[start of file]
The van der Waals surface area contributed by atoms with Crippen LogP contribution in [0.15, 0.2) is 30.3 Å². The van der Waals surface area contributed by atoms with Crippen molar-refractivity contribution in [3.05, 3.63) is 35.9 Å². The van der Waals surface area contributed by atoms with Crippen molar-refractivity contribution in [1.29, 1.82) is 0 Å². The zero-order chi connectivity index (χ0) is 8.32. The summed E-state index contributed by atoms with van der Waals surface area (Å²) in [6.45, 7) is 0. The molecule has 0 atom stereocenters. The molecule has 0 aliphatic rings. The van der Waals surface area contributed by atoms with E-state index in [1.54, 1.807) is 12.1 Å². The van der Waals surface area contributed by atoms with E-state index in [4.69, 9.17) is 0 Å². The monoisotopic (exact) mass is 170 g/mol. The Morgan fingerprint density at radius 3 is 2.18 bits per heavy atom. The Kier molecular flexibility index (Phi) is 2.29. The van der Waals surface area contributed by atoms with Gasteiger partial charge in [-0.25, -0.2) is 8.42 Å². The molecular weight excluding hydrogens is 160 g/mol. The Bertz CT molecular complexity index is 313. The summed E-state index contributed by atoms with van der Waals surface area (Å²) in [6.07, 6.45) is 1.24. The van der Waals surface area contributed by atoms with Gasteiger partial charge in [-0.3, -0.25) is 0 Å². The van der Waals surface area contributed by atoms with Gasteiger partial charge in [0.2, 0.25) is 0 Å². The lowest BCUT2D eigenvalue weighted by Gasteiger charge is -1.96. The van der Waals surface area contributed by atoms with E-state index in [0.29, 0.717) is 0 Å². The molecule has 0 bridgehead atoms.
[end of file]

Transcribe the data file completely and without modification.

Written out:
The van der Waals surface area contributed by atoms with Crippen LogP contribution in [0.15, 0.2) is 30.3 Å². The van der Waals surface area contributed by atoms with Crippen molar-refractivity contribution in [3.05, 3.63) is 35.9 Å². The van der Waals surface area contributed by atoms with Crippen molar-refractivity contribution in [1.29, 1.82) is 0 Å². The zero-order chi connectivity index (χ0) is 8.32. The summed E-state index contributed by atoms with van der Waals surface area (Å²) in [6.45, 7) is 0. The molecule has 0 atom stereocenters. The molecule has 0 aliphatic rings. The van der Waals surface area contributed by atoms with E-state index in [1.54, 1.807) is 12.1 Å². The van der Waals surface area contributed by atoms with E-state index in [4.69, 9.17) is 0 Å². The monoisotopic (exact) mass is 170 g/mol. The Morgan fingerprint density at radius 3 is 2.18 bits per heavy atom. The Kier molecular flexibility index (Phi) is 2.29. The van der Waals surface area contributed by atoms with Gasteiger partial charge in [-0.25, -0.2) is 8.42 Å². The molecular weight excluding hydrogens is 160 g/mol. The Bertz CT molecular complexity index is 313. The summed E-state index contributed by atoms with van der Waals surface area (Å²) in [6.07, 6.45) is 1.24. The van der Waals surface area contributed by atoms with Gasteiger partial charge in [-0.3, -0.25) is 0 Å². The van der Waals surface area contributed by atoms with Gasteiger partial charge in [0.2, 0.25) is 0 Å². The lowest BCUT2D eigenvalue weighted by Gasteiger charge is -1.96. The van der Waals surface area contributed by atoms with E-state index in [0.29, 0.717) is 0 Å². The molecule has 0 bridgehead atoms.